If the buzzword of the direct-to-consumer boom was “disrupt,” the buzzword of the bust is “next.”
When Allbirds announced it was cutting 8 percent of its corporate staff last week, it did so to “set up the next phase of growth.” RealReal founder and CEO Julie Wainwright said she would step down at “the right time for the next generation of leadership to guide the company through its next chapter.” Glossier CEO Kyle Leahy didn’t use the word, but he was in spirits with his fellow start-ups when he cited “unlocking Glossier’s long-term potential” as the impetus for a corporate reorganization.
There’s a reason so many fashion and beauty startups focus on the future: There’s not much to celebrate about the present. This week, four of these companies will report second-quarter results: direct-to-consumer brands Allbirds and Warby Parker, reselling platforms The RealReal and Poshmark.
All four have a similar story to tell. Its IPOs, from The RealReal in 2019 to Warby Parker in September 2021, have capitalized on years of success attracting new clients, thanks to genuinely innovative business models, but also to varying degrees smart branding and lots and lots of digital advertising. Neither was consistently profitable, though its executives made the case (new stores, automation, slow headlines, optimistic projections for customer lifetime value) as to why it was only a matter of time before it went black.
It hasn’t worked, or at least not fast enough. These companies were all unicorns multiple times when they went public; only Warby Parker can claim that status today. Rising borrowing costs and recession fears mean they can’t count on cheap cash from investors and lenders to cover losses.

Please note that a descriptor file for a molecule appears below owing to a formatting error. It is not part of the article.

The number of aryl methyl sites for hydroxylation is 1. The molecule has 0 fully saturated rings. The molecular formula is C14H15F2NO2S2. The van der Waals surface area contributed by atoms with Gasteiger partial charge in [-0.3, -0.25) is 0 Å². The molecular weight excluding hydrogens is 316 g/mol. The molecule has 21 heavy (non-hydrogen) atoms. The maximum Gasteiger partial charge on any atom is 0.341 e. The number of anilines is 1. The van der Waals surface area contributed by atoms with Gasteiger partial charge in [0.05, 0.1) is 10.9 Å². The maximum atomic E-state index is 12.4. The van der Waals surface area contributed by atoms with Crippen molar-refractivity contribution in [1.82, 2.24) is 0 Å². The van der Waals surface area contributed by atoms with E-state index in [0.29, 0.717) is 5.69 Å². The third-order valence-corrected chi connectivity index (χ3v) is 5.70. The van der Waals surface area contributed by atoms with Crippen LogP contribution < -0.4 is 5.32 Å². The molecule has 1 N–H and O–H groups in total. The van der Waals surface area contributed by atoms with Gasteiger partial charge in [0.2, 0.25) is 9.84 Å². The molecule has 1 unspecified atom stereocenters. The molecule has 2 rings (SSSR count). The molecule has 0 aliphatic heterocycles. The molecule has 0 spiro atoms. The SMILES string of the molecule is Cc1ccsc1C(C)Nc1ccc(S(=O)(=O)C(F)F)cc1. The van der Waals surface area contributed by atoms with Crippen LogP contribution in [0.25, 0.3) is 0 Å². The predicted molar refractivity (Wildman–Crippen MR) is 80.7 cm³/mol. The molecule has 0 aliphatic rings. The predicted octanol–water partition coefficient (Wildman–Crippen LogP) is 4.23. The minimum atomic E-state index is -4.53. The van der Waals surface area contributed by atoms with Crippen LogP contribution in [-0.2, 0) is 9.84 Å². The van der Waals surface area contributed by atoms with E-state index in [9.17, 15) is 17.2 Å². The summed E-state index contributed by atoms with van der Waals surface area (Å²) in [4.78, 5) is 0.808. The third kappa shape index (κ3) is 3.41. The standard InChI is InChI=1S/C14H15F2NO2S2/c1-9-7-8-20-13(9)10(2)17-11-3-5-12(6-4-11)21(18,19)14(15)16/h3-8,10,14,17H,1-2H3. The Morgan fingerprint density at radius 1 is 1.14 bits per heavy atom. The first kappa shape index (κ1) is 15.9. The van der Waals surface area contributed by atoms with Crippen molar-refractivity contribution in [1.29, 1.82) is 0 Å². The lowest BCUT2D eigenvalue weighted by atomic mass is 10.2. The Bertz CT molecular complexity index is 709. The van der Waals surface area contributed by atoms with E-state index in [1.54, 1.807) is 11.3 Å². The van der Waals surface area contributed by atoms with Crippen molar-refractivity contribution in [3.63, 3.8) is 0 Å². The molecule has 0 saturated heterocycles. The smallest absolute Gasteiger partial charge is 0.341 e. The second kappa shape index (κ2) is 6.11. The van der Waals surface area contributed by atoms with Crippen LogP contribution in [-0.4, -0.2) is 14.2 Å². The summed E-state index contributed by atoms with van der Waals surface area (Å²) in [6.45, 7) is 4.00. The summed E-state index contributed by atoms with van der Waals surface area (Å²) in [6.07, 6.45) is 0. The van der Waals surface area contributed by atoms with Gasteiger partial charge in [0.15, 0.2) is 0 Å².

Now, as earnings season rolls around, these companies are trying to convince investors that they can operate like mainstream brands, rather than outsiders breaking the status quo. That means putting profitability first, even if it requires hitting the brakes on growth a bit. Store counts are the new customer lifetime value. Wholesale deals are a coup, not a capitulation.
There is a more recently public company reporting results this week, and it has a different story to tell. Olaplex, the prestigious hair care brand that went public the day after Warby Parker last September, built its business the old-fashioned way through salon endorsements and celebrity stylist sponsorships. Direct sales is the brand’s fastest-growing channel, but it came after it already had a following, and along with wholesale deals with Sephora and Ulta.
It’s no accident that Olaplex avoided the worst of the startup crisis this year, even though its shares fell more than 30 percent. It’s profitable, and it’s no coincidence that its market capitalization is more than double that of the other four public companies mentioned in this article combined.
The lesson here is that sales matter, but it also matters where those sales occur and how much it costs to generate them. Brands that operate like industry incumbents, but with better products and smarter marketing, are thriving. They also have the luxury of borrowing the best from the DTC playbook while avoiding the pitfalls that have ensnared so many startups. Whether the former unicorns can return behaving more like the rivals they tried to disrupt remains to be seen.
What to see this week
Allbirds reports results
MAGIC trade show opens in Las Vegas
Copenhagen Fashion Week kicks off; shows until August 12
The RealReal, Olaplex, Inter Parfums, Capri and Ralph Lauren report earnings
Fossil and Shiseido report results
Sneaker Week concludes in Portland
Warby Parker, Poshmark, Brilliant Earth and Canada Goose report results
Kylie Cosmetics opens a four-day pop-up ‘glam park’ in London’s Covent Garden
UK Second Quarter GDP Release; last week, the Bank of England warned that a recession is increasingly likely later this year
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